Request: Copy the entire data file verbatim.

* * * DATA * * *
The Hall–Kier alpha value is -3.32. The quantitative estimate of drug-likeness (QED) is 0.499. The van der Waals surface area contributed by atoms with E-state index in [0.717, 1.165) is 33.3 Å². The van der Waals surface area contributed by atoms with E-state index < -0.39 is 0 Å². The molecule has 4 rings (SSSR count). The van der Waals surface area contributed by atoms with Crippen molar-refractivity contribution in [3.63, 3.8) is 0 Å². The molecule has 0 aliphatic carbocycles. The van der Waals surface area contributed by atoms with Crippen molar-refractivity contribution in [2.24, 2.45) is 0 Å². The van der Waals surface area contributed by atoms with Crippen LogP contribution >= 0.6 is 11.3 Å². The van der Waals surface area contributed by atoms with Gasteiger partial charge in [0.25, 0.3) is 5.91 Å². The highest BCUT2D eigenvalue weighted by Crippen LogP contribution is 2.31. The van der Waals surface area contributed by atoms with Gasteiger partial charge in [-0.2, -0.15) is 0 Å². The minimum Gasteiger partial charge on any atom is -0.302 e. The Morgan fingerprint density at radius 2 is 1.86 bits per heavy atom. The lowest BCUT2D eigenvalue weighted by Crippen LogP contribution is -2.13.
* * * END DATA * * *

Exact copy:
The Hall–Kier alpha value is -3.32. The quantitative estimate of drug-likeness (QED) is 0.499. The van der Waals surface area contributed by atoms with E-state index in [0.717, 1.165) is 33.3 Å². The van der Waals surface area contributed by atoms with E-state index < -0.39 is 0 Å². The molecule has 4 rings (SSSR count). The van der Waals surface area contributed by atoms with Crippen molar-refractivity contribution in [3.63, 3.8) is 0 Å². The molecule has 0 aliphatic carbocycles. The van der Waals surface area contributed by atoms with Crippen molar-refractivity contribution in [2.24, 2.45) is 0 Å². The van der Waals surface area contributed by atoms with Crippen LogP contribution >= 0.6 is 11.3 Å². The van der Waals surface area contributed by atoms with Gasteiger partial charge in [0.25, 0.3) is 5.91 Å². The highest BCUT2D eigenvalue weighted by Crippen LogP contribution is 2.31. The van der Waals surface area contributed by atoms with Gasteiger partial charge in [-0.2, -0.15) is 0 Å². The minimum Gasteiger partial charge on any atom is -0.302 e. The Morgan fingerprint density at radius 2 is 1.86 bits per heavy atom. The lowest BCUT2D eigenvalue weighted by Crippen LogP contribution is -2.13.